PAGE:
Attacking

First off, you determine the order of the battle by having each person within the battle (players and enemies alike) rolling their initiative. Players must add in relevant skills and attributes which have bonuses (Speed) or deficits if the skill/ability requires so. You will roll d26, then subtract with bonuses. Order in battle progresses from lowest to highest number. You can choose to delay your turn, and this won’t affect when you take your turn next round. However, you must call after which event you will take your round and not keep waiting then all of a sudden “OK I take my turn now”.

Now the actual fighting: it’s come to your turn. There are usually 3 components to your turn.

1. “Normal” Attack

2. Special Attack

3. Non-Combat Action

These don’t have to be done in this order; as you’ll see soon enough, doing so might not be the wisest.

The “normal” attack is a standard action, like throwing a punch, shooting an arrow, plowing over somebody with a tank, etc. Basically, if an attack has not been designated as a special attack, then you can use it as a standard attack. This opens up your attacks infinitely of course, but try and be creative! For example, throwing a punch vs throwing a punch at a weak spot, or tossing a bench vs tossing a fiery bench. Now you’re asking “isn’t setting fire to a bench an attack in itself?” Great question! No, it wouldn’t count. Think of the standard attack as how many times the enemy is actually hit. The enemy is hit by a fiery bench only once, so it’s only one standard attack.

Of course, setting fire to the bench, or any other action within an attack is a bit more complex. Every time you want to use a skill/ability in your attack, the DM will factor in your level in the skill/ability, then give you a number to roll based on the difficulty of the move. If you fail, then you carry on with your attack as far as you can (unless you fail a very necessary part, i.e. failing a super strength check in lifting a bench which you wanted to throw at the enemy, in which case the attack is done). If you succeed the skill/ability check, then you continue on with whatever other skill/ability checks you have until you reach the ACV roll. If you succeed the ACV roll, then huzzah! You’ve hit the enemy.. right?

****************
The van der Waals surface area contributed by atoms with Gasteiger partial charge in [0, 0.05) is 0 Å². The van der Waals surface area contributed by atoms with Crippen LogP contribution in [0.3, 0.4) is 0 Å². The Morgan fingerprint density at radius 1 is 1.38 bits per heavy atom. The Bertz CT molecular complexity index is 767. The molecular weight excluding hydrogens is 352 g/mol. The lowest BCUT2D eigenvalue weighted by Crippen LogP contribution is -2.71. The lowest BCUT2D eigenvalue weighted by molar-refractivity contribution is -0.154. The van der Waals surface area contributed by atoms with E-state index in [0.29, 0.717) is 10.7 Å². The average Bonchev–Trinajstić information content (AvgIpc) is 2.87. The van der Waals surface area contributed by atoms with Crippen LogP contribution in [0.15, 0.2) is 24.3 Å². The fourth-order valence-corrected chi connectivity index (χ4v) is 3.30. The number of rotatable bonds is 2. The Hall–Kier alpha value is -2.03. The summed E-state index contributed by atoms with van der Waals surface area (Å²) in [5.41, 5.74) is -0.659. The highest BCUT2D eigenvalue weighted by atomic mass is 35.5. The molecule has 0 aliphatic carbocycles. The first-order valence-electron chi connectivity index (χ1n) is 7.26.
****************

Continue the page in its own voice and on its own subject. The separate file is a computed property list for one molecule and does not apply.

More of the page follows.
Oh, the damage? Well, your damage will be based on the relevant stats. For a physical attack, your damage will be (Body * 5) pts of damage; if a magic attack, then (Mind * 5) pts of damage. Add in relevant abilities like Super Strength or Massive Damage, which add in more pts of damage for each level in the ability.

Oh croikee, now for the special attacks. A special attack will be a move/ability/attack that is clearly designated as “SPECIAL ATTACK”. I’m not going to give an example of a special attack other than Doublecast, which works for both physical and magic attacks. This special attack only enables you to “cast” another attack, but hey it’s still a special attack. Most special attacks are summons and require MP.

Non-combat actions involve any action that isn’t directly combat-oriented, i.e. moving, shouting to comrades, healing. Movement in one round must be realistic (no “I run 50m back and forth 30x” or “I sprint to the helicopter a mile away”). A round doesn’t last that long (maybe 6-15 sec, this is quite a wide range I know), yet feel free to inquire with the DM as to how far certain people and objects are from the player. Other actions, such as relevant skills of tracking enemies, healing, etc can be done, but a player can’t multi-task that much. If you’re focusing on regening your health, you can’t be shouting out instructions to your friend for where the enemy’s weak spot is. If you’re running at an enemy, you could probly shout to your friend sure, but as noted before, BE REALISTIC.

Attacking

Pavilions kitty